In allocating resources for the VA medical care system (and measuring resources against anticipated demands) the House bill uses the Independent Budget (IB) as a baseline. This IB – which was endorsed by the NAMI Veterans Council – draws on outside experts and Veterans Service Organizations (VSOs) to assess what the agency will need to meet both medical and mental illness treatment needs of all eligible veterans. To enhance this baseline assessment, the House bill adds an additional $400 million to be used exclusively for mental health services. Within the total allocation, the House bill directs that no less than $2.8 billion is to be directed to mental illness treatment.
This is the second year in a row that the House Appropriations Committee has gone the extra step of requiring a minimum allocation for mental illness treatment services in the VA. It is a further reflection of the strong bipartisan support in Congress for addressing the treatment needs of veterans living with mental illness, both from the aging Vietnam era veteran population, and anticipated demand among veterans of recent conflicts including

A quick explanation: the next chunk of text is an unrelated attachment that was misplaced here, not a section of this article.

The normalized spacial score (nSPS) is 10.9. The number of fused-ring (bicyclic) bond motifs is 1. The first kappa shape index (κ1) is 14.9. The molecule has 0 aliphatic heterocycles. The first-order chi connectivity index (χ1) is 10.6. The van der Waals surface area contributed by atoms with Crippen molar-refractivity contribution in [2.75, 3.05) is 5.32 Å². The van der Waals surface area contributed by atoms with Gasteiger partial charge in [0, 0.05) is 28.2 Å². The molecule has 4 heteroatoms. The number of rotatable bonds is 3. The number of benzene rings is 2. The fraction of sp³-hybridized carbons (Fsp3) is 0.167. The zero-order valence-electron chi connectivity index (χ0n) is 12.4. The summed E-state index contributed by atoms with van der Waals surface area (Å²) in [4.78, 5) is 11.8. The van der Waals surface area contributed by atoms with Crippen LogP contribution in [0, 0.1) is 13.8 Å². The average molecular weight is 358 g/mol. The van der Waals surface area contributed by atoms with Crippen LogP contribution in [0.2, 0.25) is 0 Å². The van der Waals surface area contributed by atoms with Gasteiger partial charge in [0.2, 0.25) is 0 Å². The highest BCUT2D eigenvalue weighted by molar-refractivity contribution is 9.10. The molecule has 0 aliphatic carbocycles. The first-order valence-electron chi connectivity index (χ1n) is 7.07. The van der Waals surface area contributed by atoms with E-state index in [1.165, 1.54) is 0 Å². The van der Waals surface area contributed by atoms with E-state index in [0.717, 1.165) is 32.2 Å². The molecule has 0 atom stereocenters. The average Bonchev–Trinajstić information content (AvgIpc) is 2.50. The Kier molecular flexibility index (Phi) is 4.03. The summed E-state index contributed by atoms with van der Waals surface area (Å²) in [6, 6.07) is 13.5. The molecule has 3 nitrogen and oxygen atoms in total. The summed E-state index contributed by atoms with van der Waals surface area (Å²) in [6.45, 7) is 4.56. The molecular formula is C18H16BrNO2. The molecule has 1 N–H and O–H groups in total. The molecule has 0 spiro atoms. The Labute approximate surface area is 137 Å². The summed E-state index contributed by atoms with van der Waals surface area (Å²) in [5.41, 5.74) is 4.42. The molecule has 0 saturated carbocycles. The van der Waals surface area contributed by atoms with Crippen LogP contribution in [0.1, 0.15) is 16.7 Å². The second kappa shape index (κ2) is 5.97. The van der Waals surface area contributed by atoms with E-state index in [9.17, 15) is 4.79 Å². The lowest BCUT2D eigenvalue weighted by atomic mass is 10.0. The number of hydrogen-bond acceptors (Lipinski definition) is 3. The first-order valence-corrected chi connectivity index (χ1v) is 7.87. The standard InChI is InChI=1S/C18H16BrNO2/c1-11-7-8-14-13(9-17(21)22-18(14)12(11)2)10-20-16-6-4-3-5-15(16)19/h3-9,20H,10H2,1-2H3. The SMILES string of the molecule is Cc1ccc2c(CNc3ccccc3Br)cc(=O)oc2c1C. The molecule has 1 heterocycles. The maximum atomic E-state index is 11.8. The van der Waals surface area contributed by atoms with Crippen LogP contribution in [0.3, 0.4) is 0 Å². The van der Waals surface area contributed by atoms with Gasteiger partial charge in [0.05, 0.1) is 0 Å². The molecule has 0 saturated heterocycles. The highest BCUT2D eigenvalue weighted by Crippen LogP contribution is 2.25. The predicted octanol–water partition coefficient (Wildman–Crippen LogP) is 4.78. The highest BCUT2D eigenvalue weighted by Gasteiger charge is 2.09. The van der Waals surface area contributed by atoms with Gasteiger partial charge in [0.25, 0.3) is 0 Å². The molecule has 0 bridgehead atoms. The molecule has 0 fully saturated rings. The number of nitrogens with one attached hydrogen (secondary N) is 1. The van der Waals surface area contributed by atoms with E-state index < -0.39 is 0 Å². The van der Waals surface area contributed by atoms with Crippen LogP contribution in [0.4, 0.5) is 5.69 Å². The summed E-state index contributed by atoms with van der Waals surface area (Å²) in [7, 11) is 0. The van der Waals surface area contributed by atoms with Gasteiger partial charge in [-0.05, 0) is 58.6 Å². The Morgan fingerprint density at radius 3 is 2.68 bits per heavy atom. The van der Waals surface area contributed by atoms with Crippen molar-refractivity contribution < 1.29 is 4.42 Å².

For medical research in the VA, HR 5385 appropriates $412 million for FY 2007. This is the same amount allocated for the current fiscal year, and $13 million more than was requested by the President.
HR 5385 includes a total allocation of $21.02 billion for health care programs in the Department of Defense. This is $684.6 million above the total appropriated for the current fiscal year. More importantly, the House bill directs DoD to allocate no less than $25 million for an initiative to more effectively integrate mental health screening and counseling into daily activities that DoD undertakes, both for active duty soldiers, and troops returning from overseas duty. A legislative report accompanying HR 5385, specifically notes: